UK Labour party criticises the government’s handling of the army following a leaked report

9 February 2021 – York, UK

The UK Labour Party has criticised the government’s record on the armed forces over the last decade and has called for “a proper defence strategy” after a leaked report identifying critical issues with the number of battle-ready soldiers available to the army.

The Daily Mail reported an example of the prestigious Scots Guard, which has a working requirement of 603 troops, having just 339 soldiers available for operations. Speaking to the Mail, Col Richard Kemp, a retired British army officer, blamed the crisis on poor pay and inadequate living conditions. He also cited the outsourcing of recruitment to Capita, which he identified as “a disastrous decision” due to months of unnecessary delays faced by potential recruits. He noted that while there have been moves to improve the situation “the damage of the previous decade is so serious they [the army] face an uphill struggle.”

Speaking to the Guardian, Labour shadow defence minister John Healey said the report “raises the alarm on the readiness of our military,” and noted that the UK could be vulnerable to exploitation as a result. He went on to say that “after a decade of decline our forces are over 10,000 below the strength ministers said are needed, with combat personnel indispensable for our defence and our commitment to NATO.”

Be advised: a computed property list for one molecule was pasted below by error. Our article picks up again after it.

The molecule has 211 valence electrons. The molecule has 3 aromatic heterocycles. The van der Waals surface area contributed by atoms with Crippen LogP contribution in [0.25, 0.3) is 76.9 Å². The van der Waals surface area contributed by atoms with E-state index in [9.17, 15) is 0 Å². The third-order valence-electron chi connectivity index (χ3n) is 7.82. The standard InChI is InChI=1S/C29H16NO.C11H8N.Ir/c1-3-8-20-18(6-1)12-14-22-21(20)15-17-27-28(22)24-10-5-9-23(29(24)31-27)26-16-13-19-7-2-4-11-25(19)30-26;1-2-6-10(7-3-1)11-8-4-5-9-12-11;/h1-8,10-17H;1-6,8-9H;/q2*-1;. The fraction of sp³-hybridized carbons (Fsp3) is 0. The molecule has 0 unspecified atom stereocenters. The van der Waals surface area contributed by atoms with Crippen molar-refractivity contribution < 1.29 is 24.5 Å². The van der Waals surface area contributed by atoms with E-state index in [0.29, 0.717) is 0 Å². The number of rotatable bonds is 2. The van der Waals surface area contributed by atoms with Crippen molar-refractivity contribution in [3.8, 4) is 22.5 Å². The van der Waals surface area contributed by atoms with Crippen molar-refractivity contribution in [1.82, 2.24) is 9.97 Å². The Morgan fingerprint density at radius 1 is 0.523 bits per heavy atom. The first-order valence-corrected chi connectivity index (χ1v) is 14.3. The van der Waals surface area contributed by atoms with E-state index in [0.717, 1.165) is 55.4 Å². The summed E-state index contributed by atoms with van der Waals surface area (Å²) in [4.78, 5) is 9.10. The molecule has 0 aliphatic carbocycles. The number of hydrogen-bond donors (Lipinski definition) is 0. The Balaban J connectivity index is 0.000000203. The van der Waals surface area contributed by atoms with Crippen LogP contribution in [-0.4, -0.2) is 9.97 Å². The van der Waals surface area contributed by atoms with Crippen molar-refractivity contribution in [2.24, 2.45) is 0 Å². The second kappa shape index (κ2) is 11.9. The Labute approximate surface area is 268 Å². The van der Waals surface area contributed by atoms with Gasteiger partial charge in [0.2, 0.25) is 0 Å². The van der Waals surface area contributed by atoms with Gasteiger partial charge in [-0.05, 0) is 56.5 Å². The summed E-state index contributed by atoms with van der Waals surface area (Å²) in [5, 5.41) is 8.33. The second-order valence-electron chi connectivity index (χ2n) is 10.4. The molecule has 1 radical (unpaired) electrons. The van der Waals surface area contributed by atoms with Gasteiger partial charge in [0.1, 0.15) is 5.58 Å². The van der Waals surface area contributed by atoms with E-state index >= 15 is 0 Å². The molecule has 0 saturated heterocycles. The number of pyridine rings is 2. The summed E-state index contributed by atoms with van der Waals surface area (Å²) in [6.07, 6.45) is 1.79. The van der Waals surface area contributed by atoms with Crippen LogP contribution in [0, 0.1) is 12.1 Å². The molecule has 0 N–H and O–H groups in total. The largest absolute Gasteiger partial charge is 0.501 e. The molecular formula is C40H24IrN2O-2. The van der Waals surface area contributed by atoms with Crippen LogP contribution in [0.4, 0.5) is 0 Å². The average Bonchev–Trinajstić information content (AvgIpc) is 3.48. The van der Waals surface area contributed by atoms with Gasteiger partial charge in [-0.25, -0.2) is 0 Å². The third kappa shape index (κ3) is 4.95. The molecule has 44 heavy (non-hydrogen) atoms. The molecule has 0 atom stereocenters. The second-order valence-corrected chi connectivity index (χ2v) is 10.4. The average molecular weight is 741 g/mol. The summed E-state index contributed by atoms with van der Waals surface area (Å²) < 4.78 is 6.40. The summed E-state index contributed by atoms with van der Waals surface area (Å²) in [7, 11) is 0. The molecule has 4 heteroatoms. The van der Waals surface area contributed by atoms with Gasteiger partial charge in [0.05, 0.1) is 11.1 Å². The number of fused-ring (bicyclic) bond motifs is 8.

The government was due to bring in the Integrated Review in the autumn, which they claimed would be the most thorough and radical re-evaluation of the UK’s place in the world since the Cold War ended, however the review was delayed however due to the pandemic. Estimates put its publication beyond February, with an army spokesperson informing the Guardian that it “is not yet complete and that any reporting about army force structure is merely speculation.”

I have noted on this site before that it is a key duty of any government to keep its people safe. With the UK’s place in the world being at its most uncertain since the early days of the Second World War, and potential discussions around a CANZUK partnership on the horizon, the Conservative government must ensure that this issue is remedied before shortages are felt by those who have put themselves on the frontlines to defend this country.

By David Heaton

David is an analyst with DefenceReport. He served as a city councillor on the City of York Council, and has worked as a volunteer in the campaign offices of Secretary of State John Kerry in Boston, and Andy Slaughter MP in London. He holds an MA(Res) in Democracy and Elections from the University of Manchester, a BA in Politics, Philosophy and Economics from the same institution, and a PGCE in Secondary History from Aberystwyth University. His specialist areas include US Government and Politics.